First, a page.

In the present case, the Panel does not accept the Complainant’s submission that the circumstances outlined in paragraph 4(b)(ii) exist, as there is no evidence here of a “pattern of such conduct” as required by that sub-paragraph. However, the evidence does support findings that the circumstances in both paragraphs 4(b)(iii) and (iv) are preseent. Thus, the presence of links on the Respondent’s website to competitors, as well as to retailers of the Complainant’s own products, clearly diverts customers away from the Complainant’s own website(s) and is disruptive of its business, even if the Respondent itself is not selling products in competition with the Complainant. Further, the creation of a likelihood of confusion with the Complainant is high, in that the prefix “Buy” clearly suggests that this is the Complainant’s website or that is some way associated with it.

The above matters clearly go to showing bad faith in the use of the disputed domain name, but the Panel also finds that there was clear bad faith in its initial registration, as required by paragraph 4(a)(iii). Thus, there is the extensive prior registration of the Complainant’s trade marks, plus the evidence of the promotion of its trade marks globally. This points to the marks being well known in the sphere of perfume products, and, in the absence of any explanation of why it sought to register the disputed domain name, the Panel concludes that this must have been done intentionally by the Respondent, as the Complainant submits, and with the knowledge that there was no way that it could be legitimately used without carrying with it the implication of a link to, or association with, the Complainant.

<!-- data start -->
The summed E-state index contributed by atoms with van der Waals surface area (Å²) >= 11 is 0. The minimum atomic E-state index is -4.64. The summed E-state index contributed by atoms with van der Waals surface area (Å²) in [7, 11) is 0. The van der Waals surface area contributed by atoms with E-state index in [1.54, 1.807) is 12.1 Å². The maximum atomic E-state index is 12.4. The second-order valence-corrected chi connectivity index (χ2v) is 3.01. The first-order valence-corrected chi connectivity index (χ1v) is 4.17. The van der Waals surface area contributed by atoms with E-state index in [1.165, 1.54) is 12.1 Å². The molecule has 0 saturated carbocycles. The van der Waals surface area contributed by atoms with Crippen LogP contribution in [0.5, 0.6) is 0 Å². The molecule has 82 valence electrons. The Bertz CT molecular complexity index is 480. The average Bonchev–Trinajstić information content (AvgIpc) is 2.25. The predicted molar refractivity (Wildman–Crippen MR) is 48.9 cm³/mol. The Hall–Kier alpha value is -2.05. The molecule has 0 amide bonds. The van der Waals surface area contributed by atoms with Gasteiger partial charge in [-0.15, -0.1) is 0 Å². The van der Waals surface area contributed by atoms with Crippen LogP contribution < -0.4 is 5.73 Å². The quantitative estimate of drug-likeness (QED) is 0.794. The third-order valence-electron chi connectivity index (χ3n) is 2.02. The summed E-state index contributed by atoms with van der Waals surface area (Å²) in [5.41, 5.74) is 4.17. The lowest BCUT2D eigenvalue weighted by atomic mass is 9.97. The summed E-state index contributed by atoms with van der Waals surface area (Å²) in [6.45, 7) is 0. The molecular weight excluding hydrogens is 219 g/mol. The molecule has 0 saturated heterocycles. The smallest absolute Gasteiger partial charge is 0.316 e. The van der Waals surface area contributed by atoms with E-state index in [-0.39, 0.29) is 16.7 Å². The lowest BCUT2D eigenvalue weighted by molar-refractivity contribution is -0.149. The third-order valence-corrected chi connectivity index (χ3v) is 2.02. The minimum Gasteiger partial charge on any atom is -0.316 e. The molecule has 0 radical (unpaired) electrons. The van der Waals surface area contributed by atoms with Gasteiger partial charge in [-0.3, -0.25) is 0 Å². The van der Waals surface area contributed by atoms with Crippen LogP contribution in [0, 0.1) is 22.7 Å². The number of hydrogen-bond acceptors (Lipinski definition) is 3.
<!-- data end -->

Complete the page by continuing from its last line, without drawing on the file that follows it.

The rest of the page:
Accordingly, the Panel finds that the requirements of paragraph 4(a)(iii) as to registration and use of the disputed domain name in bad faith are made out.

7. Decision

For all the foregoing reasons, in accordance with paragraphs 4(i) of the Policy and 15 of the Rules, the Panel orders that the disputed domain name <buydavidoff.com> be transferred to the Complainant.

Staniforth Ricketson
Sole Panelist
Dated: March 8, 2011